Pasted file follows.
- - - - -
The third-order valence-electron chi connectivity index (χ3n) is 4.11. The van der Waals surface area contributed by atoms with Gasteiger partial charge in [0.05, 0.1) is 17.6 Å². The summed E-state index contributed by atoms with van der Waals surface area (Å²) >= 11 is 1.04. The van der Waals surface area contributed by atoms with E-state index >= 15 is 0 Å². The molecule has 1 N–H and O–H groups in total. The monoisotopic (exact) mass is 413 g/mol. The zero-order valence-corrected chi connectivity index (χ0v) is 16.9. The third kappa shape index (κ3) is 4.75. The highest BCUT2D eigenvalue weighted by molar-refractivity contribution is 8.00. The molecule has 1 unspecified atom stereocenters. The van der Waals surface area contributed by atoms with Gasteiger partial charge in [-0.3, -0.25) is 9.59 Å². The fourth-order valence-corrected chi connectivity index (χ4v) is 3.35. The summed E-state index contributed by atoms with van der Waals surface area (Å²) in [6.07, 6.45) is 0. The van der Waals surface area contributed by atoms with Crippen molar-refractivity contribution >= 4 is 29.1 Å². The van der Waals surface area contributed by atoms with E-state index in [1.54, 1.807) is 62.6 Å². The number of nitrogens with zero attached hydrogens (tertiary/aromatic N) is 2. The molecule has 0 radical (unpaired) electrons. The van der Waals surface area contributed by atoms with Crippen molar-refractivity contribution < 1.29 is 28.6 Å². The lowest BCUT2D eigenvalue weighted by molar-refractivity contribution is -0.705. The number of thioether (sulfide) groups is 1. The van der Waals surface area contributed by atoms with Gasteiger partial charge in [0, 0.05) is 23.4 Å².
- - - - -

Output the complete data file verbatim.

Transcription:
The third-order valence-electron chi connectivity index (χ3n) is 4.11. The van der Waals surface area contributed by atoms with Gasteiger partial charge in [0.05, 0.1) is 17.6 Å². The summed E-state index contributed by atoms with van der Waals surface area (Å²) >= 11 is 1.04. The van der Waals surface area contributed by atoms with E-state index >= 15 is 0 Å². The molecule has 1 N–H and O–H groups in total. The monoisotopic (exact) mass is 413 g/mol. The zero-order valence-corrected chi connectivity index (χ0v) is 16.9. The third kappa shape index (κ3) is 4.75. The highest BCUT2D eigenvalue weighted by molar-refractivity contribution is 8.00. The molecule has 1 unspecified atom stereocenters. The van der Waals surface area contributed by atoms with Gasteiger partial charge in [-0.3, -0.25) is 9.59 Å². The fourth-order valence-corrected chi connectivity index (χ4v) is 3.35. The summed E-state index contributed by atoms with van der Waals surface area (Å²) in [6.07, 6.45) is 0. The van der Waals surface area contributed by atoms with Crippen molar-refractivity contribution >= 4 is 29.1 Å². The van der Waals surface area contributed by atoms with E-state index in [1.54, 1.807) is 62.6 Å². The number of nitrogens with zero attached hydrogens (tertiary/aromatic N) is 2. The molecule has 0 radical (unpaired) electrons. The van der Waals surface area contributed by atoms with Crippen molar-refractivity contribution < 1.29 is 28.6 Å². The lowest BCUT2D eigenvalue weighted by molar-refractivity contribution is -0.705. The number of thioether (sulfide) groups is 1. The van der Waals surface area contributed by atoms with Gasteiger partial charge in [0, 0.05) is 23.4 Å².